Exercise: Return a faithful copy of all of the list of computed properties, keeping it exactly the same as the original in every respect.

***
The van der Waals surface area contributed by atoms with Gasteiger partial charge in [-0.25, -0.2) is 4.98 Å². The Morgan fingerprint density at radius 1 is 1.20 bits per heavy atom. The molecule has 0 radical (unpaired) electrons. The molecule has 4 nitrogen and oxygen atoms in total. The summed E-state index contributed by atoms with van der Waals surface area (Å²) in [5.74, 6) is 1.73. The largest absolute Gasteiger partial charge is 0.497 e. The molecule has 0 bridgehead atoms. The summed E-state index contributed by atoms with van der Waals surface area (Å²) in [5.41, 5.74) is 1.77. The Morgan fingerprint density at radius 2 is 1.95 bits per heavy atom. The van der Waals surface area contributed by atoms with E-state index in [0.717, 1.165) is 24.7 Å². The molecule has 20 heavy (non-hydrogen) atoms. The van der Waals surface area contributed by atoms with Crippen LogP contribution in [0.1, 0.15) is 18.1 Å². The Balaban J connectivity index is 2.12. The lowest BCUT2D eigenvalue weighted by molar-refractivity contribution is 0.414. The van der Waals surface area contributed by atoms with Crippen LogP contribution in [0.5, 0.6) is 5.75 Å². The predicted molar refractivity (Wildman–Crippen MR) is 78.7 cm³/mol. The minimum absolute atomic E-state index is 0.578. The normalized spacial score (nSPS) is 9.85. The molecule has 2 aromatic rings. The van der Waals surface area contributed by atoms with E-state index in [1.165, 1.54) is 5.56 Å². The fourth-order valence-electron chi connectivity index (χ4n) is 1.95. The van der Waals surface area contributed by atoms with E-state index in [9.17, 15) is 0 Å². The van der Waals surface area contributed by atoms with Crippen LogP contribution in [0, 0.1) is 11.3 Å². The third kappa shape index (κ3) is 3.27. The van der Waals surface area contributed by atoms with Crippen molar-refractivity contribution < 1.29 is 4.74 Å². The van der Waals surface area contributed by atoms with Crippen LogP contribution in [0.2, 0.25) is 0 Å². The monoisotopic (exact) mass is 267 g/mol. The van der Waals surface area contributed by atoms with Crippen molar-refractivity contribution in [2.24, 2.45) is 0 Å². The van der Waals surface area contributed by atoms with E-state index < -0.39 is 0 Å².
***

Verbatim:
The van der Waals surface area contributed by atoms with Gasteiger partial charge in [-0.25, -0.2) is 4.98 Å². The Morgan fingerprint density at radius 1 is 1.20 bits per heavy atom. The molecule has 0 radical (unpaired) electrons. The molecule has 4 nitrogen and oxygen atoms in total. The summed E-state index contributed by atoms with van der Waals surface area (Å²) in [5.74, 6) is 1.73. The largest absolute Gasteiger partial charge is 0.497 e. The molecule has 0 bridgehead atoms. The summed E-state index contributed by atoms with van der Waals surface area (Å²) in [5.41, 5.74) is 1.77. The Morgan fingerprint density at radius 2 is 1.95 bits per heavy atom. The van der Waals surface area contributed by atoms with E-state index in [0.717, 1.165) is 24.7 Å². The molecule has 20 heavy (non-hydrogen) atoms. The van der Waals surface area contributed by atoms with Crippen LogP contribution in [0.1, 0.15) is 18.1 Å². The Balaban J connectivity index is 2.12. The lowest BCUT2D eigenvalue weighted by molar-refractivity contribution is 0.414. The van der Waals surface area contributed by atoms with Crippen LogP contribution in [0.5, 0.6) is 5.75 Å². The predicted molar refractivity (Wildman–Crippen MR) is 78.7 cm³/mol. The minimum absolute atomic E-state index is 0.578. The normalized spacial score (nSPS) is 9.85. The molecule has 2 aromatic rings. The van der Waals surface area contributed by atoms with E-state index in [1.165, 1.54) is 5.56 Å². The fourth-order valence-electron chi connectivity index (χ4n) is 1.95. The van der Waals surface area contributed by atoms with E-state index in [9.17, 15) is 0 Å². The van der Waals surface area contributed by atoms with Crippen LogP contribution in [0, 0.1) is 11.3 Å². The third kappa shape index (κ3) is 3.27. The van der Waals surface area contributed by atoms with Crippen molar-refractivity contribution < 1.29 is 4.74 Å². The van der Waals surface area contributed by atoms with Crippen LogP contribution in [0.2, 0.25) is 0 Å². The monoisotopic (exact) mass is 267 g/mol. The van der Waals surface area contributed by atoms with Crippen molar-refractivity contribution in [2.24, 2.45) is 0 Å². The van der Waals surface area contributed by atoms with E-state index < -0.39 is 0 Å².